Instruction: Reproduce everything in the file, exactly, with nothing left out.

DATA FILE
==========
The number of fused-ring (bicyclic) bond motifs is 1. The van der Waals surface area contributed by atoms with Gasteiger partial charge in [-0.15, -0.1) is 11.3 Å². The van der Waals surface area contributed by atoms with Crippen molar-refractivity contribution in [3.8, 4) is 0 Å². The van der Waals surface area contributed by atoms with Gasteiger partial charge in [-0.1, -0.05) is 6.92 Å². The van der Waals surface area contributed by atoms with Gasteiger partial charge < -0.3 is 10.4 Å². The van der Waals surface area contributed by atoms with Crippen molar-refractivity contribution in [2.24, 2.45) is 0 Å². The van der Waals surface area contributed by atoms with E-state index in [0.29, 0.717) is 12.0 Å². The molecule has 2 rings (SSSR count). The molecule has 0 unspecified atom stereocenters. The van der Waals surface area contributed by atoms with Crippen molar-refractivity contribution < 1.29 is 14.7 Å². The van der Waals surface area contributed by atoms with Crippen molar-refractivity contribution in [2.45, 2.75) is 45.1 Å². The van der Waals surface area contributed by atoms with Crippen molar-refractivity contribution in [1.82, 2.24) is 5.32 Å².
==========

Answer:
The number of fused-ring (bicyclic) bond motifs is 1. The van der Waals surface area contributed by atoms with Gasteiger partial charge in [-0.15, -0.1) is 11.3 Å². The van der Waals surface area contributed by atoms with Crippen molar-refractivity contribution in [3.8, 4) is 0 Å². The van der Waals surface area contributed by atoms with Gasteiger partial charge in [-0.1, -0.05) is 6.92 Å². The van der Waals surface area contributed by atoms with Gasteiger partial charge < -0.3 is 10.4 Å². The van der Waals surface area contributed by atoms with Crippen molar-refractivity contribution in [2.24, 2.45) is 0 Å². The van der Waals surface area contributed by atoms with E-state index in [0.29, 0.717) is 12.0 Å². The molecule has 2 rings (SSSR count). The molecule has 0 unspecified atom stereocenters. The van der Waals surface area contributed by atoms with Crippen molar-refractivity contribution < 1.29 is 14.7 Å². The van der Waals surface area contributed by atoms with Crippen molar-refractivity contribution in [2.45, 2.75) is 45.1 Å². The van der Waals surface area contributed by atoms with Crippen molar-refractivity contribution in [1.82, 2.24) is 5.32 Å².